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In 1950 Himachal was declared a union territory, but after the State of Himachal Pradesh Act 1971,Himachal emerged as the 18th state of the Republic of India. Hima means snow in Sanskrit, and the literalmeaning of the state's name is In the lap of Himalayas.The Indian state of Himachal Pradesh has an area of 55,673 km². It shares its border with other Indian states like Jammu and Kashmir on the north, Punjab towards southwest, Haryana on  southern side, Uttarakhand on southeast and Tibet on east directions. Himachal Pradesh is situated in lower Himalayan region with numerous mountain ranges and rich natural resources.The elevation in the state varies between 450 mts to 6,500 mts above sea level. The region forms an extension from Shivalik range of mountains. There is an obvious increase in elevation as we go from north to south and east to west.The Geographical Location of Himachal Pradesh with respect to latitude is between 30' 22' 40" North to 33' 12' 40" North and it falls between 75' 45' 55" East to 79' 04' 20" East in longitudinal axis. Shimla is the capital of Himachal Pradesh. For administrative purpose, the state is divided into twelve districts and it has approximately 49 cities and towns. The state has a total population of 6.7 million out of which 3.8 million are males and the remaining 2.9 million are females as per 2001 census.The state of Himachal Pradesh is located in northern part of the country in lower Himalayas. It experiences pleasant climate throughout the year. The winter month brings enormous snow falls in the region due to its close proximity to Himalayas. The normal weather of various regions in the state varies as per altitude levels. The ideal time to explore the state is from September to March.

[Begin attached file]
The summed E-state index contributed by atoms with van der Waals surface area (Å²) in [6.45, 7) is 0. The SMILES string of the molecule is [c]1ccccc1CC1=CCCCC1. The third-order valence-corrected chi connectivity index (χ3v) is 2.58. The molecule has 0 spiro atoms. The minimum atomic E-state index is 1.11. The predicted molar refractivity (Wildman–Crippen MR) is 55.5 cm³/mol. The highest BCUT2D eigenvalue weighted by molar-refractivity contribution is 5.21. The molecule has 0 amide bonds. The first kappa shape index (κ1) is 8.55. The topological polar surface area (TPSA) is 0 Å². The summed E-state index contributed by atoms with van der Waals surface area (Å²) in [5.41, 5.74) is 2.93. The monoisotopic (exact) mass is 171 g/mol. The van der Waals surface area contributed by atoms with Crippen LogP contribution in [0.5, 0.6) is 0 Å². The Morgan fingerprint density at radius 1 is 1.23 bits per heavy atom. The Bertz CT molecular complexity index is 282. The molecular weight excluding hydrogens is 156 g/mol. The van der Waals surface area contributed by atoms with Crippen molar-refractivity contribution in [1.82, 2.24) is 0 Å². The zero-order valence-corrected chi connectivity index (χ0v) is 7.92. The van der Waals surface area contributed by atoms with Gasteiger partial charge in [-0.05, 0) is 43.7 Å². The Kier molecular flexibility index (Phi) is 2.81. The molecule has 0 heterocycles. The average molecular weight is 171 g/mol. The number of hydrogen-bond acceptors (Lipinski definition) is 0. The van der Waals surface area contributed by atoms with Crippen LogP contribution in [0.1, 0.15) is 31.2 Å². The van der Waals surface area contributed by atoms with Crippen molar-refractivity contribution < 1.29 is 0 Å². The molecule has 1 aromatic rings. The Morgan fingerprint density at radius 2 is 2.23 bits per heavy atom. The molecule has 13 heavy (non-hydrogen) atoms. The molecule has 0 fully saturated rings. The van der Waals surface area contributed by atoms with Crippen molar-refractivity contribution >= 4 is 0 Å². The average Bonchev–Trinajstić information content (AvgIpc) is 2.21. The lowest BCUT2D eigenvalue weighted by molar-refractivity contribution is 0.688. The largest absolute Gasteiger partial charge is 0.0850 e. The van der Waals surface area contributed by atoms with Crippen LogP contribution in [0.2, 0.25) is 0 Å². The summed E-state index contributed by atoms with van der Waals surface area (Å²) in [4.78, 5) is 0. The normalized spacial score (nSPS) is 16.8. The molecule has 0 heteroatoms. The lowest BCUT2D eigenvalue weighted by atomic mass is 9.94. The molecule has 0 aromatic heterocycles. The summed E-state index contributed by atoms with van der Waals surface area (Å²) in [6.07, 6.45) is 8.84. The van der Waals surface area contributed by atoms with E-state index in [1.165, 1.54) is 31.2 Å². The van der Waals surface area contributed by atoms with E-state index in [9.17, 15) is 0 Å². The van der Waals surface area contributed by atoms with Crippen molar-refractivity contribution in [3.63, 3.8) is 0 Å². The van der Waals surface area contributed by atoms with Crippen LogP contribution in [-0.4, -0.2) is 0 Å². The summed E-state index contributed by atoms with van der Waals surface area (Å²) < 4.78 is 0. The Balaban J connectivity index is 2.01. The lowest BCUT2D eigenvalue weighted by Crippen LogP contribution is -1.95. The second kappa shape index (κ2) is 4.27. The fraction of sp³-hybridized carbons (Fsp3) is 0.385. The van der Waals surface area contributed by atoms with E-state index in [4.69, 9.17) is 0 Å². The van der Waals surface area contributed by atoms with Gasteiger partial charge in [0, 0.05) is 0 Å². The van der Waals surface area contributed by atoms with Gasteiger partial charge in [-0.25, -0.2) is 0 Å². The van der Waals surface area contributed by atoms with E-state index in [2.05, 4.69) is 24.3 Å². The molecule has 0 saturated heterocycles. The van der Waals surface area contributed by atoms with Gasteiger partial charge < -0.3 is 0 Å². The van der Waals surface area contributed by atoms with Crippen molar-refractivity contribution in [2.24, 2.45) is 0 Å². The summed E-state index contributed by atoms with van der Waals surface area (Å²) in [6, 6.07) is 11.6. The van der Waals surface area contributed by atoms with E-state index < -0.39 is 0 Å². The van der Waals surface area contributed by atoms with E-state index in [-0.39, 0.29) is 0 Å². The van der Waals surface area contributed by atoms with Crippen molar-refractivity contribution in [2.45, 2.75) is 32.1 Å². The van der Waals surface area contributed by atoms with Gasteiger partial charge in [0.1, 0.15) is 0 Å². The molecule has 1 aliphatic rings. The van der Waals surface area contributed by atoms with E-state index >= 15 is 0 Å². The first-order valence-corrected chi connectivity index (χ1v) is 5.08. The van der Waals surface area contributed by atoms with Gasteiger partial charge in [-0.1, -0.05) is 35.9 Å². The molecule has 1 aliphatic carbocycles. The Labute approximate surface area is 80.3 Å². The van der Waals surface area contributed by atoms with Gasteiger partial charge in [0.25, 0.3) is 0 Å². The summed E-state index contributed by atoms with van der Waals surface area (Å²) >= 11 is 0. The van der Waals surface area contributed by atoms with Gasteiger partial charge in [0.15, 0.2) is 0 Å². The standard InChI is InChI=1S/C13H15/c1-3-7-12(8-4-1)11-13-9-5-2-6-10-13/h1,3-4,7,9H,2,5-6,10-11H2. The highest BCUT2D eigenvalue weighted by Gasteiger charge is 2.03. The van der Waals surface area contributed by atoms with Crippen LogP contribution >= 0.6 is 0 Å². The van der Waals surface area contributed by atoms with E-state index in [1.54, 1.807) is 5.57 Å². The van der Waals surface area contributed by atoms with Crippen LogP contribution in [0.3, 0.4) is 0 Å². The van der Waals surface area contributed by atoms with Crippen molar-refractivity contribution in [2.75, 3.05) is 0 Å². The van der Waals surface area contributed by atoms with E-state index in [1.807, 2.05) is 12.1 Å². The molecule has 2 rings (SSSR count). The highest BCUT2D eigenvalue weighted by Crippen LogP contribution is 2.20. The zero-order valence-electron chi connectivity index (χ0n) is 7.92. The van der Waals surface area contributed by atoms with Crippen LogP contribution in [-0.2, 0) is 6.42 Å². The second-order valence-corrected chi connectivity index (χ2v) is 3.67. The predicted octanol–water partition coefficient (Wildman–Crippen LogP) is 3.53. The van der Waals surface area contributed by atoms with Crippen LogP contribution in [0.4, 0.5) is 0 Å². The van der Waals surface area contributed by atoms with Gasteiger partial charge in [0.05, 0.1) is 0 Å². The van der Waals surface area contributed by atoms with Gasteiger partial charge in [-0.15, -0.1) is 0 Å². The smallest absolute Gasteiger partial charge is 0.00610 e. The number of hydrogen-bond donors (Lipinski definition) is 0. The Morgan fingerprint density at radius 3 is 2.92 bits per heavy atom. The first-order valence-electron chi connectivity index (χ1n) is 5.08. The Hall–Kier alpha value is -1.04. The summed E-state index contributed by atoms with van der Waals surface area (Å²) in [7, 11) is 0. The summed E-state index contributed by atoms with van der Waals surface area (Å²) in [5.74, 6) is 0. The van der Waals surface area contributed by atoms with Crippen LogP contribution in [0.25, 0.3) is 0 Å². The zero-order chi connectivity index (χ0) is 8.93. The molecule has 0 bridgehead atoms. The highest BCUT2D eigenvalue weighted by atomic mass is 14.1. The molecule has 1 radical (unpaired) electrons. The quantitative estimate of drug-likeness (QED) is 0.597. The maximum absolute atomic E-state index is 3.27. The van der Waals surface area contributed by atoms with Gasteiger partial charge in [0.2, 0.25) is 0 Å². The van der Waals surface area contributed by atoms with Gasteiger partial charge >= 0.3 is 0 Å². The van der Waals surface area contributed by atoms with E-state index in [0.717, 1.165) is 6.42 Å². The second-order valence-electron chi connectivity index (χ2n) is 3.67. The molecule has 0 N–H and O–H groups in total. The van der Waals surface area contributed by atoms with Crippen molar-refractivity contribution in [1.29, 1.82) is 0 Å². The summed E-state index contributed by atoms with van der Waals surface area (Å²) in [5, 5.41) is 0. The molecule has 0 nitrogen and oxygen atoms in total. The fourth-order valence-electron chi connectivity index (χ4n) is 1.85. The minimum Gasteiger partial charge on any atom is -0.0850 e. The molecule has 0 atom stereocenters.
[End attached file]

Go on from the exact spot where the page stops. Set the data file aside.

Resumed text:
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The Eastern Ghats, or Pūrva Ghaṭ, also known as Mahendra Pravata are a discontinuous range of mountains along India's eastern coast. The Eastern Ghats run from West Bengal state in the north, through Odisha and Andhra Pradesh to Tamil Nadu in the south passing some parts of Karnataka. They are eroded and cut through by the four major rivers of peninsular India, known as the Godavari, Mahanadi, Krishna, and Kaveri. The mountain ranges run parallel to the Bay of Bengal. The Deccan Plateau lies to the west of the range, between the Eastern Ghats and Western Ghats. The coastal plains, including the Coromandel Coast region, lie between the Eastern Ghats and the Bay of Bengal. The Eastern Ghats are not as high as the Western Ghats.
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